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6-7 Days in France--How Much Time in Paris, If We Don't Like Big Cities?

Hello all,

My husband and I will be traveling to France and Germany in 2018 and will be first-timers to Europe (but have traveled to Africa previously). We do want to visit Paris and hit maybe a couple of "big sites," but we are most happy in small villages and towns that we can just wander and walk through. We had thought of the Dordogne....

So many other recommendations I've seen in the forum for 6-7 day trips say, "Just stay in Paris the whole time!" We are not fans of big cities in general and aren't sure this advice is best for us. We aren't sure when we'll be in France again, as we have many countries we'd like to visit.

What would you say? Are we wrong to think we wouldn't want to spend all our time in Paris?

Thanks in advance!

Posted by
7175 posts

Not at all.
Two full days gives you a decent 'taste' of Paris experience.

Day 1
Eiffel Tower
Arc de Triomphe
Palais Garnier Opera
Louvre Museum

Day 2
Notre-Dame de Paris
Sacré-Coeur & Montmartre
Musee d'Orsay

Posted by
6891 posts

I would recommend flying into Paris, so you're spending your jetlag days in a location less important to you.

You might want to spend a Paris afternoon wandering the Montmartre area which can feel like a smaller town, once you're away from Sacré-Cœur. Also, the Luxembourg Garden is relaxing. Don't be surprised, though, if you leave Paris wanting to return!

Posted by
490 posts

If you don't like big cities..why go?
Problem solved.
Fly to Nice and explore the south of France.

Posted by
821 posts

It's your trip so you should do what you want. I've been to Paris a bunch of times, but when I went with my family, we stayed 3 nights (2 full days). That was enough for us. We spent 3 full weeks mostly in small towns and villages and it was so relaxing.

With only 4-5 days, I'm not sure I would pick Dordogne -- it will take some travel time to get there and you are short on time. Depending on your interests and where you are going in Germany, you might do better with Burgundy or Alsace. Do you plan on renting a car?

Posted by
650 posts

I don't think you can really do Paris in a week. That doesn't mean you should spend a week or more there.

We enjoy both wandering Paris neighborhoods and the big sights, not to mention great little museums. If I had your taste, I'd make a list of what, if anything, I really wanted to see in Paris, budget the time, and schedule just that much time. If you fall in love, you can always go back.

Posted by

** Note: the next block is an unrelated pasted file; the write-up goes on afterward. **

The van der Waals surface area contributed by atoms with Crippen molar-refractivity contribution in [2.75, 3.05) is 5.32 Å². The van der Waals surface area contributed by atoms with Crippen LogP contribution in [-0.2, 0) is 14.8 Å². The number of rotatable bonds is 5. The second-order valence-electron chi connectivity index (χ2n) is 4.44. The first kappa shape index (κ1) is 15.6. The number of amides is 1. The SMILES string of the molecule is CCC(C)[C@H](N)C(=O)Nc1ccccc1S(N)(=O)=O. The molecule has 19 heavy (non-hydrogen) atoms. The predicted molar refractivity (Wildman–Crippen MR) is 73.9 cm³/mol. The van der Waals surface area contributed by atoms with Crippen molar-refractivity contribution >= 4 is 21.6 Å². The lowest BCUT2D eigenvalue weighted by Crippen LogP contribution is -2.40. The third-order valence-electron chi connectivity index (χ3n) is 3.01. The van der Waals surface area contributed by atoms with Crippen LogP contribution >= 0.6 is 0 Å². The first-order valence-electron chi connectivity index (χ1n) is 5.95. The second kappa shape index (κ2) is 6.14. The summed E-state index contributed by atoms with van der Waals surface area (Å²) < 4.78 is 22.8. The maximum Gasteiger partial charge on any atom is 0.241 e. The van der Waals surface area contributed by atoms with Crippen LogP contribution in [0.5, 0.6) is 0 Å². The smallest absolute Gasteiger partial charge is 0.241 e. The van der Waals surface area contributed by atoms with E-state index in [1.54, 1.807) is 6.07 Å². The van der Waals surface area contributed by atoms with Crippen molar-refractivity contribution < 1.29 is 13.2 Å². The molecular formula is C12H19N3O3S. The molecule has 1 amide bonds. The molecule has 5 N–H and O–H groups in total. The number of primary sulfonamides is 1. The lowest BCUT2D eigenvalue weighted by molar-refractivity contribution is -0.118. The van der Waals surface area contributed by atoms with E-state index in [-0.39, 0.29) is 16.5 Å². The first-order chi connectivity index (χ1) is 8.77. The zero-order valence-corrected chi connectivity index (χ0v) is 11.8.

476 posts

Perfectly okay to not like big cities and therefore to go places other than Paris. Of course there are people who think that visiting France means visiting Paris, period. But there's no end of great places to see away from Paris. Either the Loire valley or the Dordogne make good alternatives.
The Loire has more interesting chateaus than you can shake a stick at. I would suggest you include Chanonceau (everybody's favorite, romantic, feels like you could move right in), Chaumont sur Loire (looks like a real castle, interesting International outdoor art festival ) and Villandry ( great tri-level garden). Abby de Fontvraud was unique in being presided over by an Abbess, has interesting buildings, tombs of Richard the Lion Hearted and his mother, Eleanore of Aquitaine.
The Dordogne also has interesting chateaus (Beynac and Castlenaud stand out), gardens (Marqueyssac and Eyrignac are our favorites), as well as prehistoric cave art. We really enjoyed staying in the Old Town in Sarlat on market days (Wed and Sat).
Chartres is worth a visit for the stained glass but make your own picks based on your interests. There's more than you can possibly squeeze in that is outside of Paris.

Posted by
1090 posts

I'm with you. Although I love Paris, and there is a lot to see, I usually prefer smaller, rural areas. And I personally love Normandy. I'm going there in a week, and only staying in Paris for one out of eight nights (and that's mostly because I will be flying out in the morning). This is the same as I have done the past four trips. That being said, Paris is a wonderful place to either see sights, or just hang out in a café or park. So my trip in the fall will split my time between Normandy and Paris. In the end, do what makes you happy, and the fact that others have different tastes shouldn't affect your plans.

Posted by
4132 posts

6-7 days in the Dordogne and SW France would be great, so why not do that?

You could fly in or out from either Toulouse or Bordeaux.

But you say "we do want to hit Paris." Okay with that too, though I think it rules out the Dordogne, practically speaking. I'd plan some village time in Burgundy or Alsace, bot enroute to or from Germany.